Luxury Car Vending Machine? Yes, That’s a Thing!

Written By Nicola Burridge
in Want

Now, we’re all used to choosing our favorite snack or beverage from a vending machine when we’re in a hurry. But in Singapore, they’re taking convenience to a whole new level. Never mind chips and drinks, they now have the largest vending machine in the world, and it’s dispensing cars. Yes, that’s right; a luxury car vending machine!

The 15 storey luxury car vending machine operated by Autobahn Motors in Singapore (Photo: abm.sg )

Autobahn Motors opened the 15-story luxury car vending machine in Singapore in December, causing quite a stir in the automotive industry. With space being pretty tight in Singapore, the idea was developed to make the most of the available space, bring innovation and creativity to the market, and help Autobahn Motors (a used car company) stand out from the competition.

Customers use the touchscreen system at the bottom of the tower to select the car they’d like to see. The luxury car vending machine is just that; a tower filled with luxury cars – including Bentleys, Lamborghinis, Ferraris, and a 1955 Morgan Plus 4 – that are dispensed on a moving platform through the center of the tower, in just a couple of minutes, to the waiting customer.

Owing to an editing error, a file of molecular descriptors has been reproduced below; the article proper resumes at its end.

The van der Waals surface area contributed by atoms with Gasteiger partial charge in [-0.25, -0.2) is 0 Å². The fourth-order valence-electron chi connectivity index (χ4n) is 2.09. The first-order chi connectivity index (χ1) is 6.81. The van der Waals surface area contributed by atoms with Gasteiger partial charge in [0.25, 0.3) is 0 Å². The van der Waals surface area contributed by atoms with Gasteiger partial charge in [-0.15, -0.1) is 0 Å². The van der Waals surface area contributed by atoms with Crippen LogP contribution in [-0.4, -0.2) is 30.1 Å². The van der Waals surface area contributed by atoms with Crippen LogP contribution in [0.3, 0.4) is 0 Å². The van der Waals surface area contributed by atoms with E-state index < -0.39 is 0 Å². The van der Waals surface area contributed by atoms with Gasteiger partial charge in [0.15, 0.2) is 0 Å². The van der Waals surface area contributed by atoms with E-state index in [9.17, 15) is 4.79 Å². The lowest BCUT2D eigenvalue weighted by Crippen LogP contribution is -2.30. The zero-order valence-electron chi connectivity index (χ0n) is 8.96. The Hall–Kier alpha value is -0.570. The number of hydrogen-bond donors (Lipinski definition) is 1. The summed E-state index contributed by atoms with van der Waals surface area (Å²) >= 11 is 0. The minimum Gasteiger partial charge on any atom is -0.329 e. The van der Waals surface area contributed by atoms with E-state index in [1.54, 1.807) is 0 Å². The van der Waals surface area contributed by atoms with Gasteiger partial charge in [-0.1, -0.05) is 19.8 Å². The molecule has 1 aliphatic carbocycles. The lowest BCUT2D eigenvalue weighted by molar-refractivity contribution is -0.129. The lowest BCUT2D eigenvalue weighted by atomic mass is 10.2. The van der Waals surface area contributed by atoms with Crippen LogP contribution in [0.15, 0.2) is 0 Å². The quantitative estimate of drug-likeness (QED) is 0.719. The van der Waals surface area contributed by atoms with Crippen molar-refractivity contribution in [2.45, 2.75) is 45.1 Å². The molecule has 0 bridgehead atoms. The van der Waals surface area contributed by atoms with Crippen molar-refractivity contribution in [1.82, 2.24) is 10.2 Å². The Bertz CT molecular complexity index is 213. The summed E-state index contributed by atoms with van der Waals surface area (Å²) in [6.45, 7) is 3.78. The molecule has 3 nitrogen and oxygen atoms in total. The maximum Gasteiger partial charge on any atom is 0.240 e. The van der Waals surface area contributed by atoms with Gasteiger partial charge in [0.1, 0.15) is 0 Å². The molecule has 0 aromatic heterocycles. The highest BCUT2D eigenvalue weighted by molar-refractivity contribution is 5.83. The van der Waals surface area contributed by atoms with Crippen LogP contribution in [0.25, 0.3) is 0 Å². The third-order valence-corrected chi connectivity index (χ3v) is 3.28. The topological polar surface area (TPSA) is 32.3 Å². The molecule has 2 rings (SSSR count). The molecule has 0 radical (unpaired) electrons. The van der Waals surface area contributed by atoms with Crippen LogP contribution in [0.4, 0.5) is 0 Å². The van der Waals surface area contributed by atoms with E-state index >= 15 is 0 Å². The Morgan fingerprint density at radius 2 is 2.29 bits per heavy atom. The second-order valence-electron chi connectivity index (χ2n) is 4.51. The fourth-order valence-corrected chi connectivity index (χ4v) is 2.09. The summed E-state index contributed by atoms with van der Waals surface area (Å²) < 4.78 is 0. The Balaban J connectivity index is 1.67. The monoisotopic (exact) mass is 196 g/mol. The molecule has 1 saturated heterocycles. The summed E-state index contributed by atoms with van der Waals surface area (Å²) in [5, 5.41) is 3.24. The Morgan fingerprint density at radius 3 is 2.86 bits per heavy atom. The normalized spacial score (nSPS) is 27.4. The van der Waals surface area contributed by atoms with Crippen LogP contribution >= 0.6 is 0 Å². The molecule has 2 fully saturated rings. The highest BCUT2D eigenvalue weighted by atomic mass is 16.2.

Another 250,000 jars and Abby wouldn't just be dreaming of performing donuts in a Lamborghini Aventador (Photo: flickr.com/photos/formatc1/)
Another 250,000 jars and Abby wouldn’t just be dreaming of performing donuts in a Lamborghini Aventador (Photo: flickr.com/photos/formatc1/)

The general manager of Autobahn Motors, Gary Hong, has said that developers have contacted him regarding the design of the luxury car vending machine so that they can implement the technology for car parking and storage. The technology from Singapore has been adopted by other companies, including a US company, Carvana, in San Antonio, Texas, which opened its first eight-story car vending machine in March to store and sell used cars.

The format has also been implemented this year in Miami, where residents of The Dezervator can drive their luxury cars straight into the Porsche Design Tower to display them like pieces of art outside their apartments, in the center of the glass tower.

 

In 1918, Austrian artist Oskar Kokoschka commissioned a life-sized sex doll of his former lover, Alma Mahler (widow of composer Gustav Mahler and then-wife of architect Walter Gropius). He dressed it in custom-made clothes and took it with him on trips, to cafés, and to the theater. He destroyed it publicly several years later, claiming it had “cured him of his passions." 

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